Sunday, June 23, 2013

Grief: Do I Look Like I'm Falling Apart?

Do I look like I'm falling apart?  No.  When you see me out in the world I usually look pretty normal.  I laugh and I carry on intelligent conversations.  If you are a good friend you know some of the damage missing Artie every minute of every day does to me because I talk about it.  Maybe you don't really understand it because I don't usually get tears in my eyes any more.  I joke about it.  When I was out with a group of women friends and there was a question of how late we would stay in a restaurant I said, "I'm good with any time.  Artie's ashes don't care what time I get home."  See, I almost said my ashes.  They're his ashes - not mine.  One friend said something lovely, "Maybe they do."

If you live with me for a time - for example, if you share a hotel room with me or when I stay at my daughter's house - then you see more.  I need time to myself.  I still don't do a whole day and night very well.  I need time to just stop and hurt and regroup.  I'm irritable.  If I'm with you all the time I'm not going to be able to hide that part.  I'm honest about it.  I always say I'm not easy to be with.  Grief has a throbbing pounding accumulation as the days go by.  Someone asked me on the first anniversary of his 36 year old son's death, "Does it get easier?"  I said, "It gets different."

Am I falling apart?  Do I do myself a disservice by only describing myself to myself in terms of the bits that don't work well instead of those that do?  I still have a terrible time getting up in the morning.  I have trouble sleeping.  I watch too much TV.  My body aches from not being held.  I feel like I haven't physically or psychologically relaxed - no matter how comfortable my apartment is - for almost four years.  I still bang my head because I'm not paying attention.  I just did that.  I still put my clothes on backwards.  I still have that, "Why bother?"

Do you remember the questions, Who else are you?,  What else do you do?  That's the part I don't honor enough.  That same group of women I was with love me.  They think I'm amazing.  A lot of people do.  I haven't written a book - but I write this blog.  I'm involved in a lot of different projects.  I'm a good grandmother.  I pay my bills on time.  I make people laugh.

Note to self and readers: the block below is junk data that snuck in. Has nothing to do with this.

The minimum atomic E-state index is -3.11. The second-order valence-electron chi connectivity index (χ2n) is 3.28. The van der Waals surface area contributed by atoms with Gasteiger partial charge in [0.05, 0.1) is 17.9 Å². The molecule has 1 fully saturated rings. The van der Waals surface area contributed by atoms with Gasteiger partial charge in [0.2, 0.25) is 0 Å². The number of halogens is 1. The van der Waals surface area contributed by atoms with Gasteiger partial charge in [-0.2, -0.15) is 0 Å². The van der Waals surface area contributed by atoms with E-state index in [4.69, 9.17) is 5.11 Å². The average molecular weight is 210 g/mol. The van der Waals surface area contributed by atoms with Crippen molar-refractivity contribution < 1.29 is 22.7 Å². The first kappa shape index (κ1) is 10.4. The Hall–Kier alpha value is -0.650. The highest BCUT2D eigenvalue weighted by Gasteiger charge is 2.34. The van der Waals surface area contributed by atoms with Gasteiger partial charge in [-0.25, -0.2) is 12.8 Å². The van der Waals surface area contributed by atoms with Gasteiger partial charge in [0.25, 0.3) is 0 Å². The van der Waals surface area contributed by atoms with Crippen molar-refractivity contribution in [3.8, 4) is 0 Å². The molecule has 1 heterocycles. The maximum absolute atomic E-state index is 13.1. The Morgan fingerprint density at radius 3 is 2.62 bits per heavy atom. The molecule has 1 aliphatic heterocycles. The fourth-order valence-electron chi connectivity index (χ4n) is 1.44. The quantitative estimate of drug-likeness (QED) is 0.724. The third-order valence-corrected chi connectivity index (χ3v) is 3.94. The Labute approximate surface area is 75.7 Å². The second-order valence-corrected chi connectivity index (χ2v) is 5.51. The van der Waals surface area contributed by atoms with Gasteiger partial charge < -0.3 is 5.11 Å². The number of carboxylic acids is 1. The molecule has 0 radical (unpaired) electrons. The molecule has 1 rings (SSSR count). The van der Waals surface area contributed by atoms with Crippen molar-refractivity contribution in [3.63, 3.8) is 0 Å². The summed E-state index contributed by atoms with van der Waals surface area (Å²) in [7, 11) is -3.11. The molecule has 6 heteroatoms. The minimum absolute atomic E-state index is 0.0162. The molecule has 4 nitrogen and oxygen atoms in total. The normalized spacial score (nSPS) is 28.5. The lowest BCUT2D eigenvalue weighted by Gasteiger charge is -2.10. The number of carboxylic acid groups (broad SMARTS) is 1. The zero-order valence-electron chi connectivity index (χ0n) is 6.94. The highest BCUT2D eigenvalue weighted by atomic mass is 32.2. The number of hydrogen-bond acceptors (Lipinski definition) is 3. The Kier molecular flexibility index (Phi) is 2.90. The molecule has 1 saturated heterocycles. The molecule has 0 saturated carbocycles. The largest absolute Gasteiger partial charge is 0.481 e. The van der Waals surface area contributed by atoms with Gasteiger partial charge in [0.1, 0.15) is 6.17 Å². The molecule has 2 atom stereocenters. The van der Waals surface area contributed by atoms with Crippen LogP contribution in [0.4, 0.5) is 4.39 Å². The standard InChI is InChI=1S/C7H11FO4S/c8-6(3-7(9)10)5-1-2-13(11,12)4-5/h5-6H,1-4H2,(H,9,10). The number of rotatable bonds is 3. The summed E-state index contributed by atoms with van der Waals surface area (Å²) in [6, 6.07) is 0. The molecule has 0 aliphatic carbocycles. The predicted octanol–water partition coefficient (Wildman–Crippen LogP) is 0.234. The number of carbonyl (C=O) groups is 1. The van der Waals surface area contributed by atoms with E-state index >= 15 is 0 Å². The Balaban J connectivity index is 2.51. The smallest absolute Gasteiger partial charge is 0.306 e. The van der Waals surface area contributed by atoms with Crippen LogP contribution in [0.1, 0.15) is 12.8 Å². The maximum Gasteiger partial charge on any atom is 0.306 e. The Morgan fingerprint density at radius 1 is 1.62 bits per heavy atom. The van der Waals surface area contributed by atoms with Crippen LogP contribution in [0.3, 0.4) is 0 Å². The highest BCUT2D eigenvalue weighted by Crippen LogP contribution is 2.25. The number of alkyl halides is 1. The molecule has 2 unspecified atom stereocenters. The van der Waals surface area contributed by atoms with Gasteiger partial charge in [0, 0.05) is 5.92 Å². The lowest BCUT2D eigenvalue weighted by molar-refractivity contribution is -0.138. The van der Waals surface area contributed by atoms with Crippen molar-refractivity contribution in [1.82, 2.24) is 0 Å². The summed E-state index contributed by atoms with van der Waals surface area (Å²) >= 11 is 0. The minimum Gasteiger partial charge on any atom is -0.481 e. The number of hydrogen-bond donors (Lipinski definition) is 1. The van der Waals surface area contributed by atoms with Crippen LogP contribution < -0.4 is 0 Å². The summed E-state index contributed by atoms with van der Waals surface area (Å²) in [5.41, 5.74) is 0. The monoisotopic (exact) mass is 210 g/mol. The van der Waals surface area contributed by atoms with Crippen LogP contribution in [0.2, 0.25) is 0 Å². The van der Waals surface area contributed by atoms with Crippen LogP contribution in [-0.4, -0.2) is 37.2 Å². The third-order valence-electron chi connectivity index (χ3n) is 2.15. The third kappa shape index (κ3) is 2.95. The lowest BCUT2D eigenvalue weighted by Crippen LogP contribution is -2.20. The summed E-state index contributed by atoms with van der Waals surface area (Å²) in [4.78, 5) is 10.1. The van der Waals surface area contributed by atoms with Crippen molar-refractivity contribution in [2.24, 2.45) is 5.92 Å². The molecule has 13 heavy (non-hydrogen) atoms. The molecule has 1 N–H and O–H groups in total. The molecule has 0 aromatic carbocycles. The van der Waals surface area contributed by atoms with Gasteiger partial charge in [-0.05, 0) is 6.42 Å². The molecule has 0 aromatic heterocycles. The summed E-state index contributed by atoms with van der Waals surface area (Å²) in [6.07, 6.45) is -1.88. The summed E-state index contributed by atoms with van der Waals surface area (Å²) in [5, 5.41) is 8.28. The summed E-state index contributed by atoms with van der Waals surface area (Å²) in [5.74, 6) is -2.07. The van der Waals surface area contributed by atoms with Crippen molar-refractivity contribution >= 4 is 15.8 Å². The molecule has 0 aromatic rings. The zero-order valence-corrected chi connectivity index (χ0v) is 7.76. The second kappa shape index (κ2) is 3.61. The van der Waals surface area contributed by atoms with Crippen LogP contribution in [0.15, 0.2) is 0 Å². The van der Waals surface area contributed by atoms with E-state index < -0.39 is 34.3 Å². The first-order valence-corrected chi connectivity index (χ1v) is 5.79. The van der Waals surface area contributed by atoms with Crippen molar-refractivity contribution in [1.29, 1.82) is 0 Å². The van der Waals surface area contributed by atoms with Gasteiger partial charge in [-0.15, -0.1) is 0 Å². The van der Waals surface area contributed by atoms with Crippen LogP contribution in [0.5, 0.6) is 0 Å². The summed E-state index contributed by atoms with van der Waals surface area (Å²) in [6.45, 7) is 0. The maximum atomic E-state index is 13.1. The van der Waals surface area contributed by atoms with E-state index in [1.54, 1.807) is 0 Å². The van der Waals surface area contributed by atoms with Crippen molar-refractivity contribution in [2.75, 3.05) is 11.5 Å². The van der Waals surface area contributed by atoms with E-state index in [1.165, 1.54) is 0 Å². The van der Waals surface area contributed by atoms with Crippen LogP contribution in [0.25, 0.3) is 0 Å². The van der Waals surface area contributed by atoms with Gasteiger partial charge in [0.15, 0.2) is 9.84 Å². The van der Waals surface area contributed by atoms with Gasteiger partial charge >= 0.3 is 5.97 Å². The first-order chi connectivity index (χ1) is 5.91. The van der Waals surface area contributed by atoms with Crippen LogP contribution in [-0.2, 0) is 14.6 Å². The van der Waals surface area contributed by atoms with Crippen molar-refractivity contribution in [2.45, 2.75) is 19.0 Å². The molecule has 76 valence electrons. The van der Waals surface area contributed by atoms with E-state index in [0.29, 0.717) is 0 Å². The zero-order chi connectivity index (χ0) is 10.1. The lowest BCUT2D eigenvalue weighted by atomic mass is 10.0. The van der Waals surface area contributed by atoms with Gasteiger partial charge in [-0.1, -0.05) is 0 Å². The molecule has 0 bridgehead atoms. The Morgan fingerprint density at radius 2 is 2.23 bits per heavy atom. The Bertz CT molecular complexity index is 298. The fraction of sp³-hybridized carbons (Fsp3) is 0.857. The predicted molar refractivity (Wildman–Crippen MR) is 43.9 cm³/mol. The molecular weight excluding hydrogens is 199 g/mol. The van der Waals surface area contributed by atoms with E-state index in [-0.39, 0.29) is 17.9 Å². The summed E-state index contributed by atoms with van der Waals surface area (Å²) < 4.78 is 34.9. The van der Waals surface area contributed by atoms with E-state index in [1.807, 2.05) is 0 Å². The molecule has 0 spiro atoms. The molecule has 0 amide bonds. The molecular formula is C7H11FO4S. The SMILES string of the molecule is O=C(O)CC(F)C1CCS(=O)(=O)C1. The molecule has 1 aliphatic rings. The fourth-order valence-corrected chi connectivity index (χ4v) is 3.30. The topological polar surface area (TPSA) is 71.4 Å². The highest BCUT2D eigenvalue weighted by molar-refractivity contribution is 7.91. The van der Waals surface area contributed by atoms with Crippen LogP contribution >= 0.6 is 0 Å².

I finally asked someone to be my food coach.  I'm tired of looking in the mirror and seeing the way I look.  I'm not going to get younger but I could get fitter.  I would feel better.

At 62, I'm still a work in progress.  That's a good thing.  I want Artie to be a part of that.  Maybe he is.

How many of us look at what we haven't done instead of what we have.  I have the same experience with friends.  I think they are amazing.  I think they accomplish more than I do.  They are looking at what they haven't done.

I don't know where this all leads.  I know that Artie - through his work in Alcoholics Anonymous - saved a lot of lives.  I know that he felt like a failure. It didn't matter what I said.  Then when he was dying we left the front door unlocked from 10 am to 10 pm and a lot of people dropped by to tell him they loved him and to thank him for the ways in which he had helped them.  It took him until those last two weeks of his long life to say to me - and to believe, "I really did do some good in this world.  People really do love me."  I was so happy he finally got it.  I said, "Of course."  Everyone knew it except him.

Maybe that's the task.  Don't wait until the last two weeks of your life to look around and find the people who love you  Don't wait until the last two weeks of your life to look around and pay attention to the things you do instead of the things you don't do.

Part of holding both sides - is having both sides.  Have the grieving part; the missing part; the lonely part but don't forget to find ways to have the alive, happy, meaningful, joyful part.  When you have those parts - don't forget to pay attention to them and give them weight.

Sometimes the alive parts feel hollow.  Especially in the silence.  They usually don't feel hollow when you are living them.  It's only afterwards when you want to share them and the person you want to share them with isn't alive.

I found out something interesting about taking a shower.  It feels good to have the hot water running on my body.  It's a good time to think.  It's nice to feel clean.  Just for me.  Not for anyone else.  That's a simple thing but it took me a long time to get there.

The fourth anniversary of Artie's death is July 17th.  Part of me feels like I can't go on with out him another day.  Another part of me is having a heck of a good time.  I want to die today and be reunited with the man I love.  I want to live a long time and watch my granddaughter grow up and have new experiences.  Both.

I usually try to tie these posts up in a nice little something or other.  Why?  I want to give you a way to not fall apart but maybe that's not the answer.  Life itself is a falling apart.  It's what I do with the falling apart bits and the not falling apart bits that make a difference.